All boats are electrochemical batteries. The different metal parts sticking into the seawater interact with each other, pick out a loser, and pull atoms off that part into the ocean. Eventually, the losing part disappears altogether.
Engineers, techs, and wandering drunks have some fairly serious disagreements about the details of how to address this metallic warmongering, but generally we connect all the metal parts together inside the boat, where conditions are more favorable for metal parts, and we put a piece of zinc or magnesium on the wet side of the boat that takes one for the team. The sacrificial anode purposefully becomes the weak link, protecting the other metal parts by giving itself to the sea. We replace the sacrificial anode periodically to make sure the important parts are protected.
The only sacrificial anode on Bright Water is a zinc collar mounted on the shaft just forward of the prop. It lasts about six months between replacement, which is fine. However, the electrical path between the anode and the sea and the rest of the boat runs through the bearings of the transmission. Typically you don’t want to run current, even tiny current, through moving parts. The current can cause micro-pits which become macro-pits which become major pits. Then the money flows like water.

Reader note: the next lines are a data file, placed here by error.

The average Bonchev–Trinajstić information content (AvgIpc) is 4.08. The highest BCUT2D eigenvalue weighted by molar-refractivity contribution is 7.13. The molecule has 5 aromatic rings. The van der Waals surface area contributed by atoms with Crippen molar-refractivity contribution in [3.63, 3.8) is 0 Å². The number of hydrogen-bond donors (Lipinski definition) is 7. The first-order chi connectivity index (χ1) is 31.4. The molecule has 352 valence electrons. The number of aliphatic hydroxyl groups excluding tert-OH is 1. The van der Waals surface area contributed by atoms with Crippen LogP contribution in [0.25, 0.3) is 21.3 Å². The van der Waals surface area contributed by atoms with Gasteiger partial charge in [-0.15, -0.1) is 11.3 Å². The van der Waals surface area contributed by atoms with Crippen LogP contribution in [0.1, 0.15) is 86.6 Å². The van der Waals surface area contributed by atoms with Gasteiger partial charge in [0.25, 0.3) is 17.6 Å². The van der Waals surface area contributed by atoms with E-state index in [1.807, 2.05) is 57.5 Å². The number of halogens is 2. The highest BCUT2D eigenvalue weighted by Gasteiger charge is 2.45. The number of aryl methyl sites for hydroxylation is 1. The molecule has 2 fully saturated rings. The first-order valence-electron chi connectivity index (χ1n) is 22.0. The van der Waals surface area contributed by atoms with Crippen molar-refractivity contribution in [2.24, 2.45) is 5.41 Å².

We installed a shaft brush on Bright Water. A conductive graphite pad is pushed against the stainless steel shaft, and a wire connected to the pad carries current around the transmission bearings directly to the engine block ground post. This is pretty normal stuff, but an amazing number of boats don’t bother with it.
(Edit) Here’s a pretty good summation about the bigger picture, although the ground plates that he talks about have been discredited because the additional surface area of the sintered plate contacts exactly the same amount of seawater as a solid plate of the same size: http://www.westmarine.com/WestAdvisor/Marine-Grounding-Systems
We avoid this added complexity by never, ever, ever plugging Bright Water into shore power, especially in Mexico. I don’t think we even have a power cord on board. Never swim in a Mexican marina. If the docks aren’t screwed up, some of the boats in the marina will be. Based on what I’ve learned, I wouldn’t swim in any other marina, either.
If we get a SSB or HAM radio, we’ll have to do something about RF grounding, but I’m leaning towards a counterpoise instead. Lots to learn.